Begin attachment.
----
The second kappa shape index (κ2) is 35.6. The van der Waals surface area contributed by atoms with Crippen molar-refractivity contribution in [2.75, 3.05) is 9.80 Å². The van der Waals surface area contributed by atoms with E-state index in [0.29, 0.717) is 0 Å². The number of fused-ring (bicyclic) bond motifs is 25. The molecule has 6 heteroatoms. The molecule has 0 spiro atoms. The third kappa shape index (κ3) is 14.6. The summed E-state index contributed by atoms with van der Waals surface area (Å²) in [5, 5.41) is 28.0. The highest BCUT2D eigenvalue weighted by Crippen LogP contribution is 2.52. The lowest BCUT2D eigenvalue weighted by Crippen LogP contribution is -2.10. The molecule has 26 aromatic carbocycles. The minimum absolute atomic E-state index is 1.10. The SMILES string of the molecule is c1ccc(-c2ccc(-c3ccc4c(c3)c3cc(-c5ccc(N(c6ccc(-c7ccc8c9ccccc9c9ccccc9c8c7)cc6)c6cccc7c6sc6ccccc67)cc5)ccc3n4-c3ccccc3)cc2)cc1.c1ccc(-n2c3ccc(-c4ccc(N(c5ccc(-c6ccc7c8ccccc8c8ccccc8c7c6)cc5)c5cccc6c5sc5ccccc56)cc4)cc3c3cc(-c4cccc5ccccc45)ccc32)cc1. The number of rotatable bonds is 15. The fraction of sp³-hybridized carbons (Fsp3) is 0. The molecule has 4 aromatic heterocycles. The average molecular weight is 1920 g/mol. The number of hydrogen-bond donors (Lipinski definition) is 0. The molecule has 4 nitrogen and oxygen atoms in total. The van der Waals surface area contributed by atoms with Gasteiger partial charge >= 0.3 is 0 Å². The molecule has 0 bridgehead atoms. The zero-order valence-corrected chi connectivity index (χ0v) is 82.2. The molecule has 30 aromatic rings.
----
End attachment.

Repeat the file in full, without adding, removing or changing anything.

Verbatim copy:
The second kappa shape index (κ2) is 35.6. The van der Waals surface area contributed by atoms with Crippen molar-refractivity contribution in [2.75, 3.05) is 9.80 Å². The van der Waals surface area contributed by atoms with E-state index in [0.29, 0.717) is 0 Å². The number of fused-ring (bicyclic) bond motifs is 25. The molecule has 6 heteroatoms. The molecule has 0 spiro atoms. The third kappa shape index (κ3) is 14.6. The summed E-state index contributed by atoms with van der Waals surface area (Å²) in [5, 5.41) is 28.0. The highest BCUT2D eigenvalue weighted by Crippen LogP contribution is 2.52. The lowest BCUT2D eigenvalue weighted by Crippen LogP contribution is -2.10. The molecule has 26 aromatic carbocycles. The minimum absolute atomic E-state index is 1.10. The SMILES string of the molecule is c1ccc(-c2ccc(-c3ccc4c(c3)c3cc(-c5ccc(N(c6ccc(-c7ccc8c9ccccc9c9ccccc9c8c7)cc6)c6cccc7c6sc6ccccc67)cc5)ccc3n4-c3ccccc3)cc2)cc1.c1ccc(-n2c3ccc(-c4ccc(N(c5ccc(-c6ccc7c8ccccc8c8ccccc8c7c6)cc5)c5cccc6c5sc5ccccc56)cc4)cc3c3cc(-c4cccc5ccccc45)ccc32)cc1. The number of rotatable bonds is 15. The fraction of sp³-hybridized carbons (Fsp3) is 0. The molecule has 4 aromatic heterocycles. The average molecular weight is 1920 g/mol. The number of hydrogen-bond donors (Lipinski definition) is 0. The molecule has 4 nitrogen and oxygen atoms in total. The van der Waals surface area contributed by atoms with Gasteiger partial charge >= 0.3 is 0 Å². The molecule has 0 bridgehead atoms. The zero-order valence-corrected chi connectivity index (χ0v) is 82.2. The molecule has 30 aromatic rings.